Conservation Manager Nate Lewis
Washington Farmland Trust welcomes Nate Lewis, conservation manager for the South Puget Sound region, to the team.
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Staff Spotlight: Nate Lewis, Conservation Manager

Nate Lewis joined Washington Farmland Trust as the conservation manager for the South Puget Sound region in September 2020. He brings nearly two decades of experience in food, farming, and farmland preservation to his role. Nate and his wife own and manage Oyster Bay Farm, a 40-acre organic diversified livestock and crop farm on the shores of Puget Sound in Olympia, Washington. They started farming in 2002 as caretakers on the farm, becoming owners in 2018 after successfully completing an agricultural conservation easement. Prior to joining Washington Farmland Trust, Nate worked with Washington State Department of Agriculture’s organic certification program and as farm policy director at the Organic Trade Association. When not pursuing his passion of farmland preservation, Nate can be found working on his own farm, floating in his drift boat down local rivers in pursuit of salmon and steelhead, or foraging for mushrooms in our region’s forests.

 Here’s Nate…

Tell us about yourself.

I was born in Berkeley, California. My family later moved to upstate New York and Eastern Massachusetts, where I spent my childhood. I returned to the west coast to attend Evergreen State College and I met wife while working at the Blue Heron Bakery in Olympia. I was the pastry chef and she was the bookkeeper and also a farmer. She was really my entry point to the local, organic farming community here in Western Washington and nationally.

Please tell us why local and organic farming are your passion.

My interest is based on my belief that agriculture is a marriage of art and science – two things that I enjoy separately. Particularly in organic agriculture, we see farmers using science and applying it artfully.  Successful farmers do this well, and I find that admirable. I enjoy seeing different farmers using science, experience, and just plain intuition to manage risk and unpredictable conditions on a daily basis. Plus, the food tastes really good!

What is your connection to farming? Do you have experiences with farms in your family or growing up?

I had no exposure to farming growing up other than my grandpa’s veggies and mom’s tomato plants. I didn’t grow up on a family farm and it wasn’t on my radar until I met my wife. Getting a glimpse of her work – I just fell in love with the day-to-day routines and seasonal aspects. And, I realized early on that farmers need advocates and support networks. That was something I was able to provide from the outset and found I enjoyed that role.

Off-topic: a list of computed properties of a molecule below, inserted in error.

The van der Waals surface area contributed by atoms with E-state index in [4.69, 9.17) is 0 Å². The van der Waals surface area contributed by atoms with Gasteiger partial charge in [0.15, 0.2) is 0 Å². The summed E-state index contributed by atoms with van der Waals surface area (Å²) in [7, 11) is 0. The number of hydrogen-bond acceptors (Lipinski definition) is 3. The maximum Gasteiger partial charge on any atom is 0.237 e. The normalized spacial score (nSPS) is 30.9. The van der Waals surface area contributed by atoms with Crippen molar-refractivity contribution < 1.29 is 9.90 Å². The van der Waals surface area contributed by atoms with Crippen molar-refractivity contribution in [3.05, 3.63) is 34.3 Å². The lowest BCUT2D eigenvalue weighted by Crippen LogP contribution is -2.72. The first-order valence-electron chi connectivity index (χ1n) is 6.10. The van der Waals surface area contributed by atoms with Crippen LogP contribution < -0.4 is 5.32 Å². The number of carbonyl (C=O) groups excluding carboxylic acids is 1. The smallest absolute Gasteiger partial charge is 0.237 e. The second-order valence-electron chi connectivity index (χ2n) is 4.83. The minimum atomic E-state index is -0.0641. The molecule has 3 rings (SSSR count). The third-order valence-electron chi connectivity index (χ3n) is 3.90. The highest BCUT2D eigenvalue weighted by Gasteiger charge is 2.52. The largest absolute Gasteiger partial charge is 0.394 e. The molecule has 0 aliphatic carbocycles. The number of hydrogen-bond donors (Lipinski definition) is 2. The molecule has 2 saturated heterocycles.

What is your vision/hope for farming and food production in the state of Washington?

I would love to see a future for Washington agriculture where all types producers – large and small – are aligned around common goals. I would hope to see common understanding emerge around the role that farmers can play in climate change adaptation and mitigation, as well as economic stability and resilience.  I’m eager to have small-scall producers in Western Washington and large-scale producers located east of the Cascades see each other as allies and mutually-supportive.

What are your favorite books or documentaries about food/farming/sustainable agriculture? 

It’s funny, because the books that come to mind for me right now are really about unsustainable agriculture: The Meat Racket by Christopher Leonard is all about consolidation of the meat industry and the unscrupulous ways producers are forced to compete. The Informant by Kurt Eighenwald is about illegal price-fixing schemes that food ingredient suppliers employ. Both underscore the risks involved in consolidated food systems. In a way, it’s exactly what Washington Farmland Trust can help mitigate by providing land access to family farmers.

Anything else you’d like to share?

What I want to underscore, especially for the farmers I’ll serve in my role at the Farmland Trust, is that the farm I call home is conserved with an agricultural conservation easement. So, I’m empathetic. I’ve been in their shoes. And, I’ve sat the other side of the kitchen table – wanting to make the best possible decision for this farmland for future generations.

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